Keys to the game: vs. Oklahoma State

Sydney Rubin

Defense needs to come alive

On Saturday against Oklahoma State and for the rest of the season, Texas’ defense needs to deliver.
Texas is among a handful of teams that has’t recorded an interception yet this season. Two weekends ago against California, head coach Charlie Strong made a crucial decision to punt the ball on fourth down late in the game because he had faith in his defense.
But the unit couldn’t stop the Golden Bears in the final minutes. Texas has allowed its opponent to score at least 47 points in two of its first three games this season.
The Longhorns need to take advantage of the bye week and come out with a fired up defensive squad.

Protect the line

With the absence of suspended senior offensive linemen Kent Perkins, the unit will have a large gap to fill against a monstrous Oklahoma State defensive line.
When Saturday morning rolls around in Stillwater, one of the Longhorns’ biggest challenges will be keeping up with the Cowboys’ strong defensive line. The Cowboys’ defense ranks 15th nationally in tackles for loss, producing nearly nine negative plays per game.
After last year’s Big 12 Co-Defensive Player of the Year, defensive end Emmanuel Ogbah, made his way to the NFL, a dropoff of production on the defensive line was expected for the Cowboys — but that never happened. Ogbah’s replacements on the line, redshirt sophomore Cole Walterscheid and redshirt sophomore Jarrell Owens, have been impressive for the Cowboys through four games, with each recording two sacks and contributing to the team’s 35 total tackles
for loss.

Oklahoma State boasts an efficient defensive line that holds its opponents to an average of 3.59 yards per carry. The Longhorns will look to their two colossal backs, junior D’Onta Foreman and sophomore Chris Warren III, to break past the defensive line, but Strong’s offensive line needs to stand strong and allow the offense to play comfortably.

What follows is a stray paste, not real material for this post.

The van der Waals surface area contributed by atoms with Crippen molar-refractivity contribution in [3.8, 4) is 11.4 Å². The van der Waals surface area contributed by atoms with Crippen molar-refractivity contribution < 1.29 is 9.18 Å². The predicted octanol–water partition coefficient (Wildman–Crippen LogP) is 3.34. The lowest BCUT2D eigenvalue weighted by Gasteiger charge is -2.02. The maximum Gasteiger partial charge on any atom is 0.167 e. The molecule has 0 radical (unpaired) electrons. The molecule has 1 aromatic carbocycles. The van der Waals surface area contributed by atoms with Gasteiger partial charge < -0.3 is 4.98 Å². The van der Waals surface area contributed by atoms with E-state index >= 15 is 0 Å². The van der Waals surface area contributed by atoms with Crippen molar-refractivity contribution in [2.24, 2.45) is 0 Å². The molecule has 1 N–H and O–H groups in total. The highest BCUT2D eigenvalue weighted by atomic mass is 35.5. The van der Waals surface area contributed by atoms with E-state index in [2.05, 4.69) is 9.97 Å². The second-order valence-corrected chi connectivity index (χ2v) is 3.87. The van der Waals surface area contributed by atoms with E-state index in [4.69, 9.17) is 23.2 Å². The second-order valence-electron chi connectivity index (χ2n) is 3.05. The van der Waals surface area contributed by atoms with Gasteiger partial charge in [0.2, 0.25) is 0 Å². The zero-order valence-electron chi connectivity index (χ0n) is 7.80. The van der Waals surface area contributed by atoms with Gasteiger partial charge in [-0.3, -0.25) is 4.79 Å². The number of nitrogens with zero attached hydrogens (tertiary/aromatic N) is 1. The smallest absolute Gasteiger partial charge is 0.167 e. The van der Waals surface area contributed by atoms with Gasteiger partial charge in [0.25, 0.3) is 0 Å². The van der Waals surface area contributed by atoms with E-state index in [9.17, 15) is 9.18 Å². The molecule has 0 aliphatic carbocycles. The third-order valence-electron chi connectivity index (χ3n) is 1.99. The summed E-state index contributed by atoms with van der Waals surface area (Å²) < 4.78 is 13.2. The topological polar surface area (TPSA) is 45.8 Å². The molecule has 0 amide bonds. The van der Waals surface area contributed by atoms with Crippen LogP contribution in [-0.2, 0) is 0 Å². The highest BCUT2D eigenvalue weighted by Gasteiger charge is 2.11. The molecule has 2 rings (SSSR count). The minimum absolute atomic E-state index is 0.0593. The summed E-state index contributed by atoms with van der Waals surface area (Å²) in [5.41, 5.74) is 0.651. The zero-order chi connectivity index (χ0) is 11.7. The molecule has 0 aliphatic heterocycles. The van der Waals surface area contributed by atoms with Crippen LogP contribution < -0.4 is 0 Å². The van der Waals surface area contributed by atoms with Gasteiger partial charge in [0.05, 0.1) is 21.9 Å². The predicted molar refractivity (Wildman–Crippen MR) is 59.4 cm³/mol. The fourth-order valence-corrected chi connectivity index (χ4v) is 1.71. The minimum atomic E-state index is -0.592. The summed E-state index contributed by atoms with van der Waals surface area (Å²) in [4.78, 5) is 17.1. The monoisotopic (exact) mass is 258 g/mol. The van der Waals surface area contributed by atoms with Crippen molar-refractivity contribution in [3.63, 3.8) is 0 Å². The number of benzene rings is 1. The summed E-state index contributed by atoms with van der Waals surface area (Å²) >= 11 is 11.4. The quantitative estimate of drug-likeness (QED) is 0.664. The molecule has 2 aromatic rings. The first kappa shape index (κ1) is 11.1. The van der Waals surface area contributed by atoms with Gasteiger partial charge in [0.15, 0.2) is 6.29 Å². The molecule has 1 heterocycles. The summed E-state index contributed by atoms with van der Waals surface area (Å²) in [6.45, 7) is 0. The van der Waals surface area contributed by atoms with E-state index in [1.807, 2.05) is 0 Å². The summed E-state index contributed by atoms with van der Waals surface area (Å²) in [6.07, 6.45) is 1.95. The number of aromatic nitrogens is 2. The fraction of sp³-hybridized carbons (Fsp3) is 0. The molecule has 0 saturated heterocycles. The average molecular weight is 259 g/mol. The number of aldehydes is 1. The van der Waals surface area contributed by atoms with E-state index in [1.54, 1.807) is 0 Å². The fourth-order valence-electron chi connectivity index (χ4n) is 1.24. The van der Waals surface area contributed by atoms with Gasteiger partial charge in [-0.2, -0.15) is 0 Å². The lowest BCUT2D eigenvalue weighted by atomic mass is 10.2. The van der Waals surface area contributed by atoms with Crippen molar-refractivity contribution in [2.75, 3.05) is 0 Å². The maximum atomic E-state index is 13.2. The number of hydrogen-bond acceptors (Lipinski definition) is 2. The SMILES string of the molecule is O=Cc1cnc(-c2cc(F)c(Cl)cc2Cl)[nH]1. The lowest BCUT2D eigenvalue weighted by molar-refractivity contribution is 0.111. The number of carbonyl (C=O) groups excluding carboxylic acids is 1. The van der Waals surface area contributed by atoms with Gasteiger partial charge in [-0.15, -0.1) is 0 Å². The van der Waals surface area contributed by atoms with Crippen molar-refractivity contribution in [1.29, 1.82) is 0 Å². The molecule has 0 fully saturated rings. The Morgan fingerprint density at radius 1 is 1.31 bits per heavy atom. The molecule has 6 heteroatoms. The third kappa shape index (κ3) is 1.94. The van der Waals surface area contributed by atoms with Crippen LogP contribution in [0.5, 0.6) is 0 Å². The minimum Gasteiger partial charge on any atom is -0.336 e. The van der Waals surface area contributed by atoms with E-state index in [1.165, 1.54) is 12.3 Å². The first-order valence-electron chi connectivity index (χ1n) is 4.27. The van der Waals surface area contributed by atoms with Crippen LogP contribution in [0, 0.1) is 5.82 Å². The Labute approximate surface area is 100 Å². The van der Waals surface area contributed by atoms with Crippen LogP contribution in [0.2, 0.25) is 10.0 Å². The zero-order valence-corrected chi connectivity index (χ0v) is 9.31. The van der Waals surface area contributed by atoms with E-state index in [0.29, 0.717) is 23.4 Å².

Contain Mason Rudolph

Containing the opposing quarterback has been a difficult task for the Longhorns and it won’t get any easier this week.
Junior quarterback Mason Rudolph, one of the premier passers in the nation, has launched six touchdowns and two interceptions this season while averaging 324 aerial yards per game.

Oklahoma State’s offensive line has allowed more sacks than any other team in the Big 12, so Texas has to take advantage and make Rudolph uncomfortable. The Longhorns have already been smoked by two elite quarterbacks in Notre Dame’s DeShone Kizer and Cal’s Davis Webb, with Rudolph and Oklahoma’s Baker Mayfield next on the slate.

Oklahoma State’s junior receiver James Washington is the No. 1 receiver in the Big 12 through four weeks of play, accounting for 25 catches, 488 yards and three touchdowns.

The Rudolph-to-Washington connection will present a huge test for Texas’ secondary.